origin determination under this rulemaking compared to current practice 
would likely be low, especially considering both methods apply the same 
substantial transformation standard and are intended to reach the same 
results. The specific effects of these different determinations on 
revenue are unknown. Any change in payments from importers to the U.S. 
Government as a result of this rulemaking are considered transfers 
rather than costs or benefits as they are moving money from one part of 
society to another.\12\ CBP requests public comments on the potential 
number of instances where a good would be treated differently under 
trade remedy laws and relief under the new rule compared to historical 
and current practice and any related effects on revenue.
---------------------------------------------------------------------------

    \12\ As described in OMB Circular A-4, transfer payments occur 
when ``. . . monetary payments from one group [are made] to another 
[group] that do not affect total resources available to society.'' 
Examples of transfer payments include payments for insurance and 
fees paid to a government agency for services that an agency already 
provides.
---------------------------------------------------------------------------

Benefits of Rule
    Besides costs and revenue impacts, this rulemaking would introduce 
benefits to importers and the U.S. Government. Importers must exercise 
reasonable care when determining the country of origin for their goods, 
which can include researching previous case-by-case adjudications on 
substantial transformation. This rulemaking would enhance the 
consistency of country of origin marking and non-preferential country 
of origin determinations for goods imported from Canada and Mexico. All 
determinations made by CBP would be based on substantial transformation 
through application of the part 102 rules. This change would allow 
importers of goods from Canada and Mexico to comply with just one non-
preferential country of origin determination made by CBP for their 
goods rather than two.
    The overall benefit to importers of complying with just one country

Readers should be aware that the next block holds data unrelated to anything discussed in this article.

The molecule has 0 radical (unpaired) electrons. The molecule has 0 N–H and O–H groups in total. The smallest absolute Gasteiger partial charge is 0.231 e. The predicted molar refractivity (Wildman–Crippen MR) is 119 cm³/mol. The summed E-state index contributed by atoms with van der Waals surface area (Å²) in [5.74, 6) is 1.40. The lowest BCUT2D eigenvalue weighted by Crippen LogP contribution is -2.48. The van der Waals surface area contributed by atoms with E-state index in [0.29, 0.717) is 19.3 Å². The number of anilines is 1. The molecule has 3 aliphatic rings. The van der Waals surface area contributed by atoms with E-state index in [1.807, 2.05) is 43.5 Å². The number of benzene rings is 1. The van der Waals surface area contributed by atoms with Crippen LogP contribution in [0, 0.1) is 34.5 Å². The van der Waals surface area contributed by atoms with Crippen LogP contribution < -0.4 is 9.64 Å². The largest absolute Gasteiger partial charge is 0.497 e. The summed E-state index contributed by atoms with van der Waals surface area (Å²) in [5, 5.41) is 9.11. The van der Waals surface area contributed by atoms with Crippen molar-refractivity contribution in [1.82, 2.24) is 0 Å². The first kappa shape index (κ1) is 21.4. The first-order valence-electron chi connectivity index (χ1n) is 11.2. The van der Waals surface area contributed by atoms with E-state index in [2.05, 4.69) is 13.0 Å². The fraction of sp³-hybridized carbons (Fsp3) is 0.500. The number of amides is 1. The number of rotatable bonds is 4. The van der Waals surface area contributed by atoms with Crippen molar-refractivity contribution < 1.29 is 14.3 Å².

of origin determination method from CBP for their goods from Canada and 
Mexico is unknown. Some importers who require CBP ruling requests to 
determine the country of origin for non-preferential purposes would 
enjoy greater benefits from the transition to just one non-preferential 
determination method. As previously described, importers of goods from 
Canada and Mexico must currently request two country of origin rulings 
from CBP if they cannot determine the country of origin for non-
preferential purposes--one for country of origin marking and one for 
case-by-case adjudication for other non-preferential purposes. CBP 
estimates that a case-by-case determination request takes an importer 
at least 8 hours on average to request, at a time cost of $250.96 per 
request according to an importer's average hourly time value of 
$31.37.\13\ Based on

[[Page 35427]]

this time cost and the historical average of about 52 case-by-case 
adjudication requests for non-preferential country of origin 
determinations for goods imported from Canada and Mexico, CBP estimates 
that importers would save at least $13,050 in research time costs each 
year from no longer submitting case-by-case adjudication requests to 
CBP for their non-preferential country of origin requests for goods 
from Canada and Mexico. These requests may impose an unknown amount of 
additional time and resource costs on importers from an importer's